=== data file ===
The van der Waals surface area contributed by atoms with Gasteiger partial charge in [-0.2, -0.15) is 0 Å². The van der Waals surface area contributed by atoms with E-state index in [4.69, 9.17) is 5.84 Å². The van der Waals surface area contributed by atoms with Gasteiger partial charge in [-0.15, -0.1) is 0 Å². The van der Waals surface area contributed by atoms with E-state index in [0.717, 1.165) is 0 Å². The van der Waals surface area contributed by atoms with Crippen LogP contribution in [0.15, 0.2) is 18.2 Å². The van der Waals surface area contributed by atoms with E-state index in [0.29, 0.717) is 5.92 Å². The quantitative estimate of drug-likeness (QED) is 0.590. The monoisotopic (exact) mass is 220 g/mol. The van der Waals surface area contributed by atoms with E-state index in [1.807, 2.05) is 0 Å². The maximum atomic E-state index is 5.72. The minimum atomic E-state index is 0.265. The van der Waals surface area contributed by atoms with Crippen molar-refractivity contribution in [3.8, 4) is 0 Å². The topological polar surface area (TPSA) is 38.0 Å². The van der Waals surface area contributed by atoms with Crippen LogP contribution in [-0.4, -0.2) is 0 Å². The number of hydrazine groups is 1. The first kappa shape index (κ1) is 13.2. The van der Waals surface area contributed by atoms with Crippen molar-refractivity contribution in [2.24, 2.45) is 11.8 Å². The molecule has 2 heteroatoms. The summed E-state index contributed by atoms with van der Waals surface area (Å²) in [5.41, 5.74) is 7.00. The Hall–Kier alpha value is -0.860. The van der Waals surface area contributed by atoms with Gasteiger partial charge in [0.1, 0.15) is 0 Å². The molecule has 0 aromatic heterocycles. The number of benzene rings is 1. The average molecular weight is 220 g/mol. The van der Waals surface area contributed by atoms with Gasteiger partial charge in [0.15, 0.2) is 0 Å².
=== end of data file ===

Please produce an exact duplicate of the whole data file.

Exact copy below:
The van der Waals surface area contributed by atoms with Gasteiger partial charge in [-0.2, -0.15) is 0 Å². The van der Waals surface area contributed by atoms with E-state index in [4.69, 9.17) is 5.84 Å². The van der Waals surface area contributed by atoms with Gasteiger partial charge in [-0.15, -0.1) is 0 Å². The van der Waals surface area contributed by atoms with E-state index in [0.717, 1.165) is 0 Å². The van der Waals surface area contributed by atoms with Crippen LogP contribution in [0.15, 0.2) is 18.2 Å². The van der Waals surface area contributed by atoms with E-state index in [0.29, 0.717) is 5.92 Å². The quantitative estimate of drug-likeness (QED) is 0.590. The monoisotopic (exact) mass is 220 g/mol. The van der Waals surface area contributed by atoms with E-state index in [1.807, 2.05) is 0 Å². The maximum atomic E-state index is 5.72. The minimum atomic E-state index is 0.265. The van der Waals surface area contributed by atoms with Crippen molar-refractivity contribution in [3.8, 4) is 0 Å². The topological polar surface area (TPSA) is 38.0 Å². The van der Waals surface area contributed by atoms with Crippen LogP contribution in [-0.4, -0.2) is 0 Å². The number of hydrazine groups is 1. The first kappa shape index (κ1) is 13.2. The van der Waals surface area contributed by atoms with Crippen molar-refractivity contribution in [2.24, 2.45) is 11.8 Å². The molecule has 2 heteroatoms. The summed E-state index contributed by atoms with van der Waals surface area (Å²) in [5.41, 5.74) is 7.00. The Hall–Kier alpha value is -0.860. The van der Waals surface area contributed by atoms with Gasteiger partial charge in [0.1, 0.15) is 0 Å². The molecule has 0 aromatic heterocycles. The number of benzene rings is 1. The average molecular weight is 220 g/mol. The van der Waals surface area contributed by atoms with Gasteiger partial charge in [0.15, 0.2) is 0 Å².